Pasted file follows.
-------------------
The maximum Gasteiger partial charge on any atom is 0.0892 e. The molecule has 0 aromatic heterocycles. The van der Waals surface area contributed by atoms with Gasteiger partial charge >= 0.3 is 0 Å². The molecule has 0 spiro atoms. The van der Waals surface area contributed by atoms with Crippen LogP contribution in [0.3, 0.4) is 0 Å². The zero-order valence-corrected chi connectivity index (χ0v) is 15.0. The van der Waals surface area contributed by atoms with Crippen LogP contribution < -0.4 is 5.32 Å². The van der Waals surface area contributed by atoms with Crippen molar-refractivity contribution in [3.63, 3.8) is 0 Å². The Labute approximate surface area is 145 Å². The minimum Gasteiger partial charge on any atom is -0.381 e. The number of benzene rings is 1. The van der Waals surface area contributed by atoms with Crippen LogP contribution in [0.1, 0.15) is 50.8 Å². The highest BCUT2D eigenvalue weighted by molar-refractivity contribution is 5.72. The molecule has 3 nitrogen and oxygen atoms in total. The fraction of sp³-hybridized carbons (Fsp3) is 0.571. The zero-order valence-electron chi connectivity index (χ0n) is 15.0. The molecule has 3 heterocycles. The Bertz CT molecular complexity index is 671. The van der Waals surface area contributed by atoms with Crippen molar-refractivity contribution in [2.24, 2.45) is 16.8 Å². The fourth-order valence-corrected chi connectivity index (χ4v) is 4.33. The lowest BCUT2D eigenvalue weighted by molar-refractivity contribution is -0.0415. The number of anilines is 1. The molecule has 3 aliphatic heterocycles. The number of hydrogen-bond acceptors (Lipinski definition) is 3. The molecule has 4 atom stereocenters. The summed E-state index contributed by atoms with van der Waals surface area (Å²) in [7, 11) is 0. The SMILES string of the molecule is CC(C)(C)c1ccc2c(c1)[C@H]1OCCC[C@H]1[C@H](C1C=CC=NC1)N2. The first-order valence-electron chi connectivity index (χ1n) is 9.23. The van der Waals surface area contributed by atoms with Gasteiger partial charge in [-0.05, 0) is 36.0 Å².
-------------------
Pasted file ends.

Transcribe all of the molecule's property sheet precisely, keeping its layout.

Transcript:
The maximum Gasteiger partial charge on any atom is 0.0892 e. The molecule has 0 aromatic heterocycles. The van der Waals surface area contributed by atoms with Gasteiger partial charge >= 0.3 is 0 Å². The molecule has 0 spiro atoms. The van der Waals surface area contributed by atoms with Crippen LogP contribution in [0.3, 0.4) is 0 Å². The zero-order valence-corrected chi connectivity index (χ0v) is 15.0. The van der Waals surface area contributed by atoms with Crippen LogP contribution < -0.4 is 5.32 Å². The van der Waals surface area contributed by atoms with Crippen molar-refractivity contribution in [3.63, 3.8) is 0 Å². The Labute approximate surface area is 145 Å². The minimum Gasteiger partial charge on any atom is -0.381 e. The number of benzene rings is 1. The van der Waals surface area contributed by atoms with Crippen LogP contribution in [0.1, 0.15) is 50.8 Å². The highest BCUT2D eigenvalue weighted by molar-refractivity contribution is 5.72. The molecule has 3 nitrogen and oxygen atoms in total. The fraction of sp³-hybridized carbons (Fsp3) is 0.571. The zero-order valence-electron chi connectivity index (χ0n) is 15.0. The molecule has 3 heterocycles. The Bertz CT molecular complexity index is 671. The van der Waals surface area contributed by atoms with Crippen molar-refractivity contribution in [2.24, 2.45) is 16.8 Å². The fourth-order valence-corrected chi connectivity index (χ4v) is 4.33. The lowest BCUT2D eigenvalue weighted by molar-refractivity contribution is -0.0415. The number of anilines is 1. The molecule has 3 aliphatic heterocycles. The number of hydrogen-bond acceptors (Lipinski definition) is 3. The molecule has 4 atom stereocenters. The summed E-state index contributed by atoms with van der Waals surface area (Å²) in [7, 11) is 0. The SMILES string of the molecule is CC(C)(C)c1ccc2c(c1)[C@H]1OCCC[C@H]1[C@H](C1C=CC=NC1)N2. The first-order valence-electron chi connectivity index (χ1n) is 9.23. The van der Waals surface area contributed by atoms with Gasteiger partial charge in [-0.05, 0) is 36.0 Å².